But even though Macron's party lost its absolute majority in the lower house in elections last year, there was little chance the multi-party motion would go through - unless a surprise alliance of lawmakers from all sides is formed, from the far-left to the far-right.
The leaders of the conservative Les Republicains (LR) party have ruled out such an alliance. None of them had sponsored the first no-confidence motion filed on Friday.
But the party still faced some pressure.
In the southern city of Nice, the political office of Eric Ciotti, the Les Republicains leader, was ransacked overnight and tags were left threatening riots if the motion was not supported.
"They want through violence to put pressure on my vote on Monday. I will never yield to the new disciples of the Terror," Ciotti wrote on Twitter.
Macron's overhaul raises the pension age by two years to 64, which the government says is essential to ensure the system does not go bust.
A broad alliance of France's main unions has said it would continue to mobilise to try to force a U-turn on the changes. A day of nationwide industrial action is scheduled for Thursday.
Philippe Martinez, the leader of the hard-left CGT labour union said on BFM television that he condemned violence but it was Macron's "responsibility if the level of anger is so high".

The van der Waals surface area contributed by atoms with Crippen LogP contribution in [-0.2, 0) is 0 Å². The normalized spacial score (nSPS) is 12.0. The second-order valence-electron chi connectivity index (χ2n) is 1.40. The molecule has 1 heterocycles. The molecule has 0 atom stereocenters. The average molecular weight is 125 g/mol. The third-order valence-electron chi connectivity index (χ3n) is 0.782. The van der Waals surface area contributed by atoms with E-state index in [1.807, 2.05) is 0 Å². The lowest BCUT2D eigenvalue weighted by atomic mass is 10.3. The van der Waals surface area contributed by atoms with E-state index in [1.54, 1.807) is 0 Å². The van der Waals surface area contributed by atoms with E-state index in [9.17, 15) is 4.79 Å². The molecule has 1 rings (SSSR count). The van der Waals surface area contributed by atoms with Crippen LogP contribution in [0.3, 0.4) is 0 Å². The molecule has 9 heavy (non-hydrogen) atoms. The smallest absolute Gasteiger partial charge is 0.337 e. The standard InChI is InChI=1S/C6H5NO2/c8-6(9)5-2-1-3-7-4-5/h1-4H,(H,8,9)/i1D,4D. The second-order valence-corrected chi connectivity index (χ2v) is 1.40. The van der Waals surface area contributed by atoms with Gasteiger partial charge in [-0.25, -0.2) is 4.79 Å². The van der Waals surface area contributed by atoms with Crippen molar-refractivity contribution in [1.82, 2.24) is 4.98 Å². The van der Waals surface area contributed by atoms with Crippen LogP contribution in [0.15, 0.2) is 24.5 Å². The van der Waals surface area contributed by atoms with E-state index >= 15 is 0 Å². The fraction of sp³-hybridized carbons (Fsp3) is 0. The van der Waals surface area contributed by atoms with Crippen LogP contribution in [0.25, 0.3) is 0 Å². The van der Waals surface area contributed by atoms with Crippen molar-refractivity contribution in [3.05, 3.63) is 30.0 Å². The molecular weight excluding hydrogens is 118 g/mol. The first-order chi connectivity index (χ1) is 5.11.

TotalEnergies' TTEF.PA refineries and depots had 34 per cent of operational staff on strike on Sunday morning, a company spokesperson said.
Rolling strikes continued on the railways, while rubbish is piling up on the streets of Paris after refuse workers joined the action.
Finance Minister Bruno Le Maire told Le Parisien newspaper, commenting on prospects for Monday's votes, that "I think there will be no majority to bring down the government. But this will be a moment of truth".
"Is the pension reform worth bringing down the government and political disorder? The answer is clearly no. Everyone must take his responsibilities," he added.